Share Email Print

Proceedings Paper

Characterization of the intermediate development bake as applied to I-line lithography
Author(s): Nandasiri Samarakone; Patrick Jaenen; Luc Van den Hove; Rodney J. Hurditch
Format Member Price Non-Member Price
PDF $14.40 $18.00
cover GOOD NEWS! Your organization subscribes to the SPIE Digital Library. You may be able to download this paper for free. Check Access

Paper Abstract

The use of evolutionary resist processing techniques designed to improve profiles and extend process latitude, is of general interest to lithographers. The more commonly known methods (HARD, LENOS) utilise the phenomenon of alkali catalysed crosslinking, to create additional surface inhibition during development. Such techniques whilst undoubtedly useful, are by their very nature limited to improving only the very top of the resist profile. Additionally under certain process conditions the formation of a top hat profile can be observed, this is particularly noticeable on smaller features. The use of an interrupted development cycle, or of multiple interrupted development cycles (PRISM) has also been reported to exert a beneficial effect on profiles. However our own tests, utilising a single interrupted development cycle, are unable to support such claims, and have in fact demonstrated degraded profiles, in comparison with a standard double puddle process. We report here on an alternative technique, the so called intermediate development bake or 1DB, whereby a short low temperature baking step is introduced midway during the development cycle. The distributed nature of this technique discourages the formation of top hat profiles, whilst improving the upper part of the developed profile. Previously reported work concentrated on the use of infra red baking. The present paper investigates this further, whilst additionally covering the use of warm air and warm water treatments. The use of warm water in particular is potentially very attractive, and we demonstrate its effectiveness on a range of i-line specific, g-line and multiwavelength resists, exposed using i-line. A particularly close study has been made of Olin's HiPR 6512 resist using both metal ion and metal ion free developers. Based on a number of observations including the use of FTIR and XPS, we advance a mechanism to explain our results.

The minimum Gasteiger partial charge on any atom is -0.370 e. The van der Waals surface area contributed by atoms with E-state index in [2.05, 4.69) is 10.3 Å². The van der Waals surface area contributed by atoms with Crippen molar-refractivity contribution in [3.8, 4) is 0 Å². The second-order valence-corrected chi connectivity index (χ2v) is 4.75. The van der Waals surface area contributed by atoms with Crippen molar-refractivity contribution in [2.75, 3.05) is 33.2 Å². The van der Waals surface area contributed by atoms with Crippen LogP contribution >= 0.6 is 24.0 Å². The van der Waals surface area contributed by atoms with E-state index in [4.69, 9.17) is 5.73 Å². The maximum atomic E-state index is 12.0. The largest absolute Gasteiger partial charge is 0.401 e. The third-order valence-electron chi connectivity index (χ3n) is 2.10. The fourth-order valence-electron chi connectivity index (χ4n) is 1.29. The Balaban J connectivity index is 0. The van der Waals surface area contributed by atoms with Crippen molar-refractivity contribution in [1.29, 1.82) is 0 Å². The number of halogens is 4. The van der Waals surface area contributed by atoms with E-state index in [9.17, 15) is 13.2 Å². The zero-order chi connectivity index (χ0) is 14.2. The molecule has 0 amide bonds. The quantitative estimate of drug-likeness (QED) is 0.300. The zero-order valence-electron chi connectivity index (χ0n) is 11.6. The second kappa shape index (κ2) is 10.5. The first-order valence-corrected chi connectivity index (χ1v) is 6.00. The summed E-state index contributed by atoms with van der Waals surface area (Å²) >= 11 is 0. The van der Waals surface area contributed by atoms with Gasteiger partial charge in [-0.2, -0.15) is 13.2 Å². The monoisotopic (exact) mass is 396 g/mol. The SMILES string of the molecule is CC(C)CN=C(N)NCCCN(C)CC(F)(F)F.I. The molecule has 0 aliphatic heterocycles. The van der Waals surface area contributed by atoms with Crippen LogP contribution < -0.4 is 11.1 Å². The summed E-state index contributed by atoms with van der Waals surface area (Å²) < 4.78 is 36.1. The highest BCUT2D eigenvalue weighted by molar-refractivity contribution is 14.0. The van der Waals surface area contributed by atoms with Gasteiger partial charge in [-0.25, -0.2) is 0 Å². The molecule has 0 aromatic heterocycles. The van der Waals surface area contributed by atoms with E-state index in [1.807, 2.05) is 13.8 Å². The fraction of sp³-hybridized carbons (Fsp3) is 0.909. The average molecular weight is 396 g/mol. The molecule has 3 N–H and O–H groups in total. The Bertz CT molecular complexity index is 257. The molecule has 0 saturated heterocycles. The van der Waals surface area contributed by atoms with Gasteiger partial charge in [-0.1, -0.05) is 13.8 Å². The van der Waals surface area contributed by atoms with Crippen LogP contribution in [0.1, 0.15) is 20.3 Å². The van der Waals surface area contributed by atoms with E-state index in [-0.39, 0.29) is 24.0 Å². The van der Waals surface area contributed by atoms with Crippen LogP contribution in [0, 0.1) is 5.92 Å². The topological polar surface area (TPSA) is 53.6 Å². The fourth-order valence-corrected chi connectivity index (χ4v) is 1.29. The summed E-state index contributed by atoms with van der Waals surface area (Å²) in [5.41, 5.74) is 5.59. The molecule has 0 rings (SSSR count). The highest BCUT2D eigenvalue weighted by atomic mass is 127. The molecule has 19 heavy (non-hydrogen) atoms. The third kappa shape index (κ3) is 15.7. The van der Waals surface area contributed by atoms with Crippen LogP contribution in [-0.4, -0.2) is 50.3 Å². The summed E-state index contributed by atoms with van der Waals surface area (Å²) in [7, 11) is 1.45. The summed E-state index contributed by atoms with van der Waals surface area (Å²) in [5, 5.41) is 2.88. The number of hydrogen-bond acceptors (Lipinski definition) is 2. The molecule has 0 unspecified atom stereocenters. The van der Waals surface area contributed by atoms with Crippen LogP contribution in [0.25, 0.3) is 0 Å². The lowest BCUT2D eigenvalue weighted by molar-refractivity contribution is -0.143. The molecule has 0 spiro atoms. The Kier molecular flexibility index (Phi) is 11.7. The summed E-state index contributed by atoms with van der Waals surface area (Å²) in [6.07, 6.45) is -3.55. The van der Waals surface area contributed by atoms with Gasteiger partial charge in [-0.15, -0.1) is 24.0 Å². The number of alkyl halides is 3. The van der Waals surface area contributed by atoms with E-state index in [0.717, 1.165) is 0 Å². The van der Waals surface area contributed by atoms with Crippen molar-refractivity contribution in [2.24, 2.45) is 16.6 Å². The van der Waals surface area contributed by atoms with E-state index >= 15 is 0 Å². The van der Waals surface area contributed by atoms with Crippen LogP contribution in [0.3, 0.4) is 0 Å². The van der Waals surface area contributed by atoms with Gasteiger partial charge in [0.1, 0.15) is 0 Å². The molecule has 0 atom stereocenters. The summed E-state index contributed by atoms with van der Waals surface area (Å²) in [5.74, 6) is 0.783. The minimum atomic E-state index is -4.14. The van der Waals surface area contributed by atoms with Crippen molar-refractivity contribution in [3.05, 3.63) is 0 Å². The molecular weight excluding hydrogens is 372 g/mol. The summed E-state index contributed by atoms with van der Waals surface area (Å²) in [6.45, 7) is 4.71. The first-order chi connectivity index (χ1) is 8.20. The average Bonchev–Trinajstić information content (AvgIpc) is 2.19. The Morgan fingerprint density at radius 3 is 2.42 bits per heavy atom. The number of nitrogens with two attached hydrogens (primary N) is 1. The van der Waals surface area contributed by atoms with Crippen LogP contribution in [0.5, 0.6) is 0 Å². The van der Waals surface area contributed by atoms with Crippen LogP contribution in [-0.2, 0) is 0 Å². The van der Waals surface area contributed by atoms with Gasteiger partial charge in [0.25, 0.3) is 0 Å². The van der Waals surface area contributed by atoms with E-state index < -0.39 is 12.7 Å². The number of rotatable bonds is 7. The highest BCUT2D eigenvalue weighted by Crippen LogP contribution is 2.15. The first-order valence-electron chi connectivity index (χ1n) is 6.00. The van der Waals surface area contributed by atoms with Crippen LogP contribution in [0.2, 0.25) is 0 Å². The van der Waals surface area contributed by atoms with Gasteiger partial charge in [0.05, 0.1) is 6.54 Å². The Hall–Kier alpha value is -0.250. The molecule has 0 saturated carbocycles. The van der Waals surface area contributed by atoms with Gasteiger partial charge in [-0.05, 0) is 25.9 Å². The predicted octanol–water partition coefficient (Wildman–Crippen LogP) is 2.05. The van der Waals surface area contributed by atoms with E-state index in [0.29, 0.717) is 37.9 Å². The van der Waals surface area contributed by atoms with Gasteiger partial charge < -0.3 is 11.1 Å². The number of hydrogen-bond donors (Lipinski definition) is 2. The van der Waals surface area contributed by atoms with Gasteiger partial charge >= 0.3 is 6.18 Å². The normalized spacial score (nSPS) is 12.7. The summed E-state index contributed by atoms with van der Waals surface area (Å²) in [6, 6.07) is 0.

Paper Details

Date Published: 1 June 1990
PDF: 13 pages
Proc. SPIE 1262, Advances in Resist Technology and Processing VII, (1 June 1990); doi: 10.1117/12.20117
Show Author Affiliations
Nandasiri Samarakone, Northern Telecom Ltd. (United States)
Patrick Jaenen, IMEC vzw (Belgium)
Luc Van den Hove, IMEC vzw (Belgium)
Rodney J. Hurditch, Olin Hunt Specialty Products I (United States)

Published in SPIE Proceedings Vol. 1262:
Advances in Resist Technology and Processing VII
Michael P. C. Watts, Editor(s)

© SPIE. Terms of Use
Back to Top